The company that publishes The Municipal, The Papers Incorporated, also publishes a number of other newspapers and magazines. For an article for another one of them, I had cause recently to stop at a small-town service station and inquire about the origins of the historic building. I was told that it was constructed in the early 1900s by one of the brothers of The Papers’ first publisher. For construction materials the builder used salvaged bricks and other items from a defunct hotel. At the time it was likely economic circumstances that directed the decision, but similar decisions have since become vogue.
It’s interesting, to me, to think about how ideas and processes are constantly being traded in for what’s supposedly newer and better, only to be revisited when their value is rediscovered. Nowadays recycled materials, along with anything deemed “sustainable” or “green,” are desirable and preferred in construction processes. While the last few decades have certainly produced valuable innovations, it’s encouraging to see them integrated with what we now know were wise ones from the past.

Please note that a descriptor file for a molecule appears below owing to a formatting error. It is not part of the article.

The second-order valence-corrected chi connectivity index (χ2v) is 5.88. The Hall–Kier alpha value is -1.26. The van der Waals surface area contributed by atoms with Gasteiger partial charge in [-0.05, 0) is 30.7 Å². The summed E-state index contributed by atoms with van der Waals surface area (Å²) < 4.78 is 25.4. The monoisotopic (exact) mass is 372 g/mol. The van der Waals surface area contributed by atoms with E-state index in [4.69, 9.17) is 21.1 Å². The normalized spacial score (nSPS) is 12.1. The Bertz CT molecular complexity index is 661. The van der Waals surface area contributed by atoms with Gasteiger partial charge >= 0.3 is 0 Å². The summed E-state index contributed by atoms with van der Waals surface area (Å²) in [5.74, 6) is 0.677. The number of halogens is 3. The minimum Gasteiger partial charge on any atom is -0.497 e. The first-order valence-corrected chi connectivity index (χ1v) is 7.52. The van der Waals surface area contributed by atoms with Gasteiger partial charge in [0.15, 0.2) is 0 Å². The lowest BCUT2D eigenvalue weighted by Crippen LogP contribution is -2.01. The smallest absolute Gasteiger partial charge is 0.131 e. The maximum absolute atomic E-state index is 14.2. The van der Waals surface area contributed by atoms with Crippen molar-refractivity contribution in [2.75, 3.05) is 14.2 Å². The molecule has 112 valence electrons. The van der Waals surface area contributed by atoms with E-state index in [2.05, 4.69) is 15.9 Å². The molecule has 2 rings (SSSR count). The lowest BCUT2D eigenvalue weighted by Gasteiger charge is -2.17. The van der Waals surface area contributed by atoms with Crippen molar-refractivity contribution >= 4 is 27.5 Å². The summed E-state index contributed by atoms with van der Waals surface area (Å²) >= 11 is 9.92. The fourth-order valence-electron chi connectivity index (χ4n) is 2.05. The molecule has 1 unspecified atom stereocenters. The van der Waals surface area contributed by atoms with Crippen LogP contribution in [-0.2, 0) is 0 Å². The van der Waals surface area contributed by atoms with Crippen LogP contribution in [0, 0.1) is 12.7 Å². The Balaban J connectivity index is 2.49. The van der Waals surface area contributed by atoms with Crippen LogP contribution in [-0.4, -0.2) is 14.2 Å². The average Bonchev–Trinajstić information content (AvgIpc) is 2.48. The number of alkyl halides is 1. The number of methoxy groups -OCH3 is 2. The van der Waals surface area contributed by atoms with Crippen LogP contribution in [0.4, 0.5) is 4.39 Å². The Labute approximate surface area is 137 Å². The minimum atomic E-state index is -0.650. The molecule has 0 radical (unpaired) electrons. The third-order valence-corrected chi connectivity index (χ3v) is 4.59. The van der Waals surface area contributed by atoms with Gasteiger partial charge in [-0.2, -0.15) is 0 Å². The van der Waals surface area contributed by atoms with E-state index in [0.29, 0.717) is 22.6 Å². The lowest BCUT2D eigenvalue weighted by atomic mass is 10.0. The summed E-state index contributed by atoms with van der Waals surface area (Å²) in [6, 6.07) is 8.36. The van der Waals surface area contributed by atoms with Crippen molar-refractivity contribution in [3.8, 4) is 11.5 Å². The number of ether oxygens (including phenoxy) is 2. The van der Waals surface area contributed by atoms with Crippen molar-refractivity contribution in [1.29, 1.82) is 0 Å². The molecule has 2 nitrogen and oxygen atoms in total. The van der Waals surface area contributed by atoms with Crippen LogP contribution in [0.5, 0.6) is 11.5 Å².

Taking reuse to a whole new level are DOTs that are offering unusually large used products: entire historic bridges. Recently available for relocation from Missouri, for example, were eight historic bridges, accompanied by funds equaling up to 80 percent of what the cost would have been to demolish them. The program was started in 1987 and is in place in most states, although it’s not always well marketed. For one good idea on how to get the word out, consider contacting Toni Prawl, MoDOT Design Division, Historic Preservation Section, or visit www.modot.org/freebridges and take a look around.
“Reduce, reuse, recycle” is our theme for the month. In this issue we discuss several programs and processes that are saving money or the environment, and sometimes both. One of those, “PEV infrastructure: Get ready,” has ideas for increasing your city’s level of preparedness to support the widespread use of plug-in electric vehicles. Another, “Solar panel fires,” brings up some points to consider — and to educate the public on — regarding the potential solar panel fire hazards and techniques for suppressing such fires.
Take care and stay safe.